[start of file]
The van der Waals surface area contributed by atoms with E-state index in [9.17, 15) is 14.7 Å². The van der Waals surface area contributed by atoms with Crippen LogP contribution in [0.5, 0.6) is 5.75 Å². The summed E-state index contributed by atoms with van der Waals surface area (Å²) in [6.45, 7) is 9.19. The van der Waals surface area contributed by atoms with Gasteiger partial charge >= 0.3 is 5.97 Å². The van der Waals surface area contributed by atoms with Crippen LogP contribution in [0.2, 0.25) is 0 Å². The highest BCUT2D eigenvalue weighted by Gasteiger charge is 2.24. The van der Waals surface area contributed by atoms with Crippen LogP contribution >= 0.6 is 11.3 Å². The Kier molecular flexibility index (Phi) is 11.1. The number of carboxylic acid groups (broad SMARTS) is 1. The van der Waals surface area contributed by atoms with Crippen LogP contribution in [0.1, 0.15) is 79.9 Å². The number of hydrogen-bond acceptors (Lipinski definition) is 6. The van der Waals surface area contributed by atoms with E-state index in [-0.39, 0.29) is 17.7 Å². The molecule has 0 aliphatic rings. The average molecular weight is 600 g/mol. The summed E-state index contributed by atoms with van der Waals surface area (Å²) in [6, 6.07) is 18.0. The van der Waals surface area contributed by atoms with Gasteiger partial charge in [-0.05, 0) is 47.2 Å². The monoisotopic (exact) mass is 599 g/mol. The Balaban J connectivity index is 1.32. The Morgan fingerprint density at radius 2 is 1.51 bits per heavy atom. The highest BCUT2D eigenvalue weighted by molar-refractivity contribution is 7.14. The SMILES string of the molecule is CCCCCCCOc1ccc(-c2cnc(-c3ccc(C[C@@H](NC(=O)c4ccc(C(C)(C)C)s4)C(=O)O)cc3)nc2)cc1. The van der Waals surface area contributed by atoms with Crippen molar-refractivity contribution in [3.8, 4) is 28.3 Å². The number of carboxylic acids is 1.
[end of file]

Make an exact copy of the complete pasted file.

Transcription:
The van der Waals surface area contributed by atoms with E-state index in [9.17, 15) is 14.7 Å². The van der Waals surface area contributed by atoms with Crippen LogP contribution in [0.5, 0.6) is 5.75 Å². The summed E-state index contributed by atoms with van der Waals surface area (Å²) in [6.45, 7) is 9.19. The van der Waals surface area contributed by atoms with Gasteiger partial charge >= 0.3 is 5.97 Å². The van der Waals surface area contributed by atoms with Crippen LogP contribution in [0.2, 0.25) is 0 Å². The highest BCUT2D eigenvalue weighted by Gasteiger charge is 2.24. The van der Waals surface area contributed by atoms with Crippen LogP contribution >= 0.6 is 11.3 Å². The Kier molecular flexibility index (Phi) is 11.1. The number of carboxylic acid groups (broad SMARTS) is 1. The van der Waals surface area contributed by atoms with Crippen LogP contribution in [0.1, 0.15) is 79.9 Å². The number of hydrogen-bond acceptors (Lipinski definition) is 6. The van der Waals surface area contributed by atoms with E-state index in [-0.39, 0.29) is 17.7 Å². The molecule has 0 aliphatic rings. The average molecular weight is 600 g/mol. The summed E-state index contributed by atoms with van der Waals surface area (Å²) in [6, 6.07) is 18.0. The van der Waals surface area contributed by atoms with Gasteiger partial charge in [-0.05, 0) is 47.2 Å². The monoisotopic (exact) mass is 599 g/mol. The Balaban J connectivity index is 1.32. The Morgan fingerprint density at radius 2 is 1.51 bits per heavy atom. The highest BCUT2D eigenvalue weighted by molar-refractivity contribution is 7.14. The SMILES string of the molecule is CCCCCCCOc1ccc(-c2cnc(-c3ccc(C[C@@H](NC(=O)c4ccc(C(C)(C)C)s4)C(=O)O)cc3)nc2)cc1. The van der Waals surface area contributed by atoms with Crippen molar-refractivity contribution in [3.8, 4) is 28.3 Å². The number of carboxylic acids is 1.